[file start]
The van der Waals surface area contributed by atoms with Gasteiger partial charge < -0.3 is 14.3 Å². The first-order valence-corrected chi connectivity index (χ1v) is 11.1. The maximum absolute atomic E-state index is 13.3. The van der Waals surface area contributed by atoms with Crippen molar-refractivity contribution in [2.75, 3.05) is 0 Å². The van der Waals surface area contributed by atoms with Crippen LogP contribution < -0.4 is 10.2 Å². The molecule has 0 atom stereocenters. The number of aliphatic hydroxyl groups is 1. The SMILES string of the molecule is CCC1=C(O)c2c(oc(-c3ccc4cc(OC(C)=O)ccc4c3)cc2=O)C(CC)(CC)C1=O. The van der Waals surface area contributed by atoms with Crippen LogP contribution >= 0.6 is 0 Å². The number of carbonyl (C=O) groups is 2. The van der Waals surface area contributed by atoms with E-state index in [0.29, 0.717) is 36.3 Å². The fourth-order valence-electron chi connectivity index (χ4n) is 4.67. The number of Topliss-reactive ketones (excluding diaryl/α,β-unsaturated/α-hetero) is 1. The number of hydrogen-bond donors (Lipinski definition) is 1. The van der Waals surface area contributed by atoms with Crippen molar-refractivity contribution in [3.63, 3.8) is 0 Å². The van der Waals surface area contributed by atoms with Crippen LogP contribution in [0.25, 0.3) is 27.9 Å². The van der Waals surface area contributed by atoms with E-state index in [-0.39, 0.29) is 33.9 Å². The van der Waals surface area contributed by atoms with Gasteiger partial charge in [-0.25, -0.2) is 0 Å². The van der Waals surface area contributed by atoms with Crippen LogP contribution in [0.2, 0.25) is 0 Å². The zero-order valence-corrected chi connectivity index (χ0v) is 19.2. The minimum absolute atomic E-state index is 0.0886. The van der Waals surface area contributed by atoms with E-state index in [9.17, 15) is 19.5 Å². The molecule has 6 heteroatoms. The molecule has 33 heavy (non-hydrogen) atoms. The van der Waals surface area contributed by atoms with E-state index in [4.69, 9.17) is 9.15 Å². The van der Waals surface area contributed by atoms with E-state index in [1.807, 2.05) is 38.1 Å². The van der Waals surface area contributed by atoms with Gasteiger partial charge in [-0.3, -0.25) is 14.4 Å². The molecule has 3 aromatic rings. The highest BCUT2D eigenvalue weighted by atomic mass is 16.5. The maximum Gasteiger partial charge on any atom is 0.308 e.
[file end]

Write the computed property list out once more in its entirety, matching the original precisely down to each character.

The van der Waals surface area contributed by atoms with Gasteiger partial charge < -0.3 is 14.3 Å². The first-order valence-corrected chi connectivity index (χ1v) is 11.1. The maximum absolute atomic E-state index is 13.3. The van der Waals surface area contributed by atoms with Crippen molar-refractivity contribution in [2.75, 3.05) is 0 Å². The van der Waals surface area contributed by atoms with Crippen LogP contribution < -0.4 is 10.2 Å². The molecule has 0 atom stereocenters. The number of aliphatic hydroxyl groups is 1. The SMILES string of the molecule is CCC1=C(O)c2c(oc(-c3ccc4cc(OC(C)=O)ccc4c3)cc2=O)C(CC)(CC)C1=O. The van der Waals surface area contributed by atoms with Crippen LogP contribution >= 0.6 is 0 Å². The number of carbonyl (C=O) groups is 2. The van der Waals surface area contributed by atoms with E-state index in [0.29, 0.717) is 36.3 Å². The fourth-order valence-electron chi connectivity index (χ4n) is 4.67. The number of Topliss-reactive ketones (excluding diaryl/α,β-unsaturated/α-hetero) is 1. The number of hydrogen-bond donors (Lipinski definition) is 1. The van der Waals surface area contributed by atoms with Crippen molar-refractivity contribution in [3.63, 3.8) is 0 Å². The van der Waals surface area contributed by atoms with Crippen LogP contribution in [0.25, 0.3) is 27.9 Å². The van der Waals surface area contributed by atoms with E-state index in [-0.39, 0.29) is 33.9 Å². The van der Waals surface area contributed by atoms with Gasteiger partial charge in [-0.25, -0.2) is 0 Å². The van der Waals surface area contributed by atoms with Crippen LogP contribution in [0.2, 0.25) is 0 Å². The zero-order valence-corrected chi connectivity index (χ0v) is 19.2. The minimum absolute atomic E-state index is 0.0886. The van der Waals surface area contributed by atoms with E-state index in [9.17, 15) is 19.5 Å². The molecule has 6 heteroatoms. The molecule has 33 heavy (non-hydrogen) atoms. The van der Waals surface area contributed by atoms with E-state index in [4.69, 9.17) is 9.15 Å². The van der Waals surface area contributed by atoms with E-state index in [1.807, 2.05) is 38.1 Å². The van der Waals surface area contributed by atoms with Gasteiger partial charge in [-0.3, -0.25) is 14.4 Å². The molecule has 3 aromatic rings. The highest BCUT2D eigenvalue weighted by atomic mass is 16.5. The maximum Gasteiger partial charge on any atom is 0.308 e.